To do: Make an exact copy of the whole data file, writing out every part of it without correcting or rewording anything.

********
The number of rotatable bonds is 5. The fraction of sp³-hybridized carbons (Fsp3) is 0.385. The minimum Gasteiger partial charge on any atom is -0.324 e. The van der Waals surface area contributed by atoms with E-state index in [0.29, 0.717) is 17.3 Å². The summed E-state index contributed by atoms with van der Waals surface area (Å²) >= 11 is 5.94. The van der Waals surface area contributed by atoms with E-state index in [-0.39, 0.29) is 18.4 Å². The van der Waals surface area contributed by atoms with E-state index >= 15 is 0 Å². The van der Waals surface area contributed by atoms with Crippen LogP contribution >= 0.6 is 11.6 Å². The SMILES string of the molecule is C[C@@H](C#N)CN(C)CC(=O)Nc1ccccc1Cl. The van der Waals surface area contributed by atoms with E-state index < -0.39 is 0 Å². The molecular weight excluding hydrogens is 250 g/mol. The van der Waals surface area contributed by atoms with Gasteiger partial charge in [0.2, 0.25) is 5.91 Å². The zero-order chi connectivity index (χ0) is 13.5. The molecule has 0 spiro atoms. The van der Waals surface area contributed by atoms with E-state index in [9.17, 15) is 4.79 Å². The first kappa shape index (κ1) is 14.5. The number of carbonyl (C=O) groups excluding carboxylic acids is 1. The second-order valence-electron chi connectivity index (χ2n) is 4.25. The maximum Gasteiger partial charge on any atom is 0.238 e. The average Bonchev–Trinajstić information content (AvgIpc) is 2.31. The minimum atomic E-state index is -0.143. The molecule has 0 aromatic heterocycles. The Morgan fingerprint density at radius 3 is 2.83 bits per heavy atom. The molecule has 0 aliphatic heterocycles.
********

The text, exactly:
The number of rotatable bonds is 5. The fraction of sp³-hybridized carbons (Fsp3) is 0.385. The minimum Gasteiger partial charge on any atom is -0.324 e. The van der Waals surface area contributed by atoms with E-state index in [0.29, 0.717) is 17.3 Å². The summed E-state index contributed by atoms with van der Waals surface area (Å²) >= 11 is 5.94. The van der Waals surface area contributed by atoms with E-state index in [-0.39, 0.29) is 18.4 Å². The van der Waals surface area contributed by atoms with E-state index >= 15 is 0 Å². The van der Waals surface area contributed by atoms with Crippen LogP contribution >= 0.6 is 11.6 Å². The SMILES string of the molecule is C[C@@H](C#N)CN(C)CC(=O)Nc1ccccc1Cl. The van der Waals surface area contributed by atoms with E-state index < -0.39 is 0 Å². The molecular weight excluding hydrogens is 250 g/mol. The van der Waals surface area contributed by atoms with Gasteiger partial charge in [0.2, 0.25) is 5.91 Å². The zero-order chi connectivity index (χ0) is 13.5. The molecule has 0 spiro atoms. The van der Waals surface area contributed by atoms with E-state index in [9.17, 15) is 4.79 Å². The first kappa shape index (κ1) is 14.5. The number of carbonyl (C=O) groups excluding carboxylic acids is 1. The second-order valence-electron chi connectivity index (χ2n) is 4.25. The maximum Gasteiger partial charge on any atom is 0.238 e. The average Bonchev–Trinajstić information content (AvgIpc) is 2.31. The minimum atomic E-state index is -0.143. The molecule has 0 aromatic heterocycles. The Morgan fingerprint density at radius 3 is 2.83 bits per heavy atom. The molecule has 0 aliphatic heterocycles.